Excuse away- your sin doesn't go anywhere

Lately, I find it very telling how certain people deal with not only criticism but also questionable actions. A narcissist won't take criticism the same way someone else might. No one likes being criticized- or even feeling criticized. It seems N's have little radars attached to their (hidden) horns that light up whenever they feel targeted for anything but the highest praise.
Criticism is part of being human. It's part of living in the world with others.

Ever notice how some people (N's or those with N-tendencies) can get so incredibly defensive over the tiniest things?

How people will rephrase any comment said or made to them to mean something else- something bad about them?

How there is a cycle of anger-denial-abuse from the N against any perceived threat to their holy little halo they lovingly polish every day?

Excuses after excuses. It's never their fault.

N's are notorious for not owning up to their mistakes. I have never in my life received an apology from an N.

I read this today from Darlene Ouimet on her blog, Emerging From Broken.

"I was called an exaggerator all my life and I finally had to realize that was not about me as much as it was about the way they controlled me! I had to just press on for me. I had to realize that 'exaggerating' wasn't the word for what I was doing. I had to learn to be my own friend and to HEAR myself”."

From this comes an important lesson for anyone living with or near narcs.
-Listen to yourself!-

When you're going through times when you opinion is belittled and emotions are negated as untrue- be your own best friend and listen to the logic in your feelings. Never apologize for them. Feelings are natural and only our deepest expression of what we are going through. If someone says you are exaggerating- are you really? Or are they negating the fact that their own actions or words are bad?

Be your own ally. Be the person you need in your life to say 'it's okay to feel this way- let's find the reason for these feelings'. Listening to yourself can be the first step in actual self-love.


  1. Okay, gotta chime in. Gracie, the topics you post on seem to be pretty much exactly along the lines of the thoughts I have been thinking myself these days. (And I am not exaggerating!) Seriously, one of the things that I have encountered since getting married is being told by my in-laws that I am either exaggerating, mis-interpreting, "hearing things" and/or "seeing things". For the longest time, I did not know what to call it when the in-laws said that stuff to me. Well, it turns out that there is an actual clinical term for this type of toxic behavior. It is called "invalidation". The first time I came across this term in a self-help book a couple of years ago, it was like "ding! ding! ding!" there is a word for what they are doing! (What a relief). So, went on to learn more about the concept of invalidation and what constitutes it. Here is what I have found, but it is by no means an inclusive list. Invalidation is....
    1) When someone denies that you could actually feel a certain way.
    (Example: you tell NMIL that you are sad because of something NMIL did. NMIL then says to you: "That is ridiculous. You could not possibly be sad and that is crazy to even think that way).
    2) When someone tells you that you should not and CANNOT feel a certain way.
    (Example: You tell your best friend that your long-term boyfriend broke up with you just as you discovered he was cheating. You tell the friend you feel shattered. The friend responds with: "Are you kidding? Why would you feel shattered if some loser was out cheating on you? You can't possibly feel sad-- you should be out celebrating at the dance club and living it up."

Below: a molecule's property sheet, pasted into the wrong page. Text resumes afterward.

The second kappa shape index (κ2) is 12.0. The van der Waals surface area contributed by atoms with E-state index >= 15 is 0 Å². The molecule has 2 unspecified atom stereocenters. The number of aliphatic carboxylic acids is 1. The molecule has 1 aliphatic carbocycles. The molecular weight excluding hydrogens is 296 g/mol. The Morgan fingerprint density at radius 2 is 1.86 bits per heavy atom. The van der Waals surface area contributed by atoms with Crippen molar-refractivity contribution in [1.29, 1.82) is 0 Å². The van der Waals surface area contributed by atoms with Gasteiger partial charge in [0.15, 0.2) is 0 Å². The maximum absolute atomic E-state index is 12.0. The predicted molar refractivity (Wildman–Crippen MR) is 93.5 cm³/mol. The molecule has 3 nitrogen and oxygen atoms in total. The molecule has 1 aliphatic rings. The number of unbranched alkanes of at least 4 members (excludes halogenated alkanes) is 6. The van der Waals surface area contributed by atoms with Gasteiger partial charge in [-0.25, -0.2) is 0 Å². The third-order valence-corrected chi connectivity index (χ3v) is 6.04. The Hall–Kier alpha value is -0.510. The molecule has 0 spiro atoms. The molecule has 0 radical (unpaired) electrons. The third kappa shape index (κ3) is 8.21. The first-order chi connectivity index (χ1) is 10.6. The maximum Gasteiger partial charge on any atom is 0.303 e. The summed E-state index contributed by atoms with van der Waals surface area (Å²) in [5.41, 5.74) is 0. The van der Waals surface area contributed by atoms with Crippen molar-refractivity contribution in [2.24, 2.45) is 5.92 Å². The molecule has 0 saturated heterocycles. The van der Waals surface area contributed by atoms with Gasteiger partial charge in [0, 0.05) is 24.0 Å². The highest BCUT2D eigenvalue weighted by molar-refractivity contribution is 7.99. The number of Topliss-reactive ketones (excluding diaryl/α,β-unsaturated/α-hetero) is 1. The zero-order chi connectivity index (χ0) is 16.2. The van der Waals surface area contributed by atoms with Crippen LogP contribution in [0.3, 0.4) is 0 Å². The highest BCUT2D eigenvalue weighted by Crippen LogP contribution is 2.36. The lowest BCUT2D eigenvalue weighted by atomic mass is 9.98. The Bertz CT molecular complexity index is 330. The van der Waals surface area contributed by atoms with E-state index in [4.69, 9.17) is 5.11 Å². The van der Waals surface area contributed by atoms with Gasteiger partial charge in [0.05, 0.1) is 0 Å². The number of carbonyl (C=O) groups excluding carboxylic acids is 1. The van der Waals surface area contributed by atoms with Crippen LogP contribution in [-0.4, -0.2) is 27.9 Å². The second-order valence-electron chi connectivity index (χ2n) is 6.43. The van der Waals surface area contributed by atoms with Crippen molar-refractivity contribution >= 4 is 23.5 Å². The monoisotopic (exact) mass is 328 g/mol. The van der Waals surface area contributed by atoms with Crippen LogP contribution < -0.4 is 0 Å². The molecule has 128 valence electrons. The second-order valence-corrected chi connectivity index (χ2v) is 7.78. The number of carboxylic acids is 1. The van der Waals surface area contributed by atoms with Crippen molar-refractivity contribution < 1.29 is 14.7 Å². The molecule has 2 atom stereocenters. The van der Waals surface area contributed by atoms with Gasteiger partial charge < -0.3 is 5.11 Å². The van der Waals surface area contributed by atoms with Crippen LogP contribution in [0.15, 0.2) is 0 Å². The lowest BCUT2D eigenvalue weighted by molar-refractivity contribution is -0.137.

3) Actually denying someone the ability to feel a certain way, with the threat of adverse circumstances looming in the background if they do not stop feeling that way. This is especially common in relationships where there is an imbalance in the power between the individuals-- parents and children etc. This particular form of invalidation is also a frequent tactic used by abusers. (Example: Father "belts" his son after the son fails to mow the lawn. Son cries and comes unhinged. Father tells son: "You want something to cry about? There is no good reason to cry and if you don't stop crying, I am going to belt you for an hour each day for the next week.")
    4) Any communication that attempts to belittle, dismiss, berate, or guilt someone for the way that person says they are feeling.

    Just had to get that information out to anyone else who has not heard about invalidation and the myriad of forms it might take.

  2. Great! I'm glad my posts are connecting with someone. :)
    Your third point reminded me of 'why you crying' a stand up by George Lopez

    lol this was how I was raised just reminded me of it hehe

    Back to topic: Invalidation!
    Oh my gosh- yes. I never knew why I hated when 'friends' told me those things til now. Freaking invalidation. Ugh. It's the worst! I always make an effort never to deny someone what they're feeling even if I don't agree with it. Nothing worse than hurting and being upset when someone tells you you shouldn't be! People who do that aren't real friends!
    Negation of everything is a perfect way for N-in laws to succeed. Their adult child doesn't WANT to believe you- doesn't WANT to see what their family is doing. So they will believe their family over you when words like 'making it up' etc are used.
    N: Why would you say that? oh my god- there's no reason for her to say or feel that way- blah blah
    normal person: I'm sorry I hurt her feelings- do you know how I can make it better?
    N's lack the human response of guilt! When I find out I hurt someone's feelings (even accidentally) I can't even sleep at night! Not until I talk to them and make sure they know I am sorry.
    Great points.

  3. Okay, Gracie, Not trying to be offensive or condescending here... but you were raised
    like the George Lopez routine that you linked to? Just watched it and I am truly sorry
    to hear that. (Again, not trying to be condescending) :-( But, have observed there are many
    cultures that practice parenting similar to what George is saying. He has also figured out
    that sometimes it feels better to laugh about it than to cry about it. Laughing and crying
    are both cathartic experiences in their own right and laughing sometimes feels better!!

    So, invalidation... it's true that we should never deny people their genuine feelings.
    But, ever notice how N's use this tactic to guilt good people? That is, a good person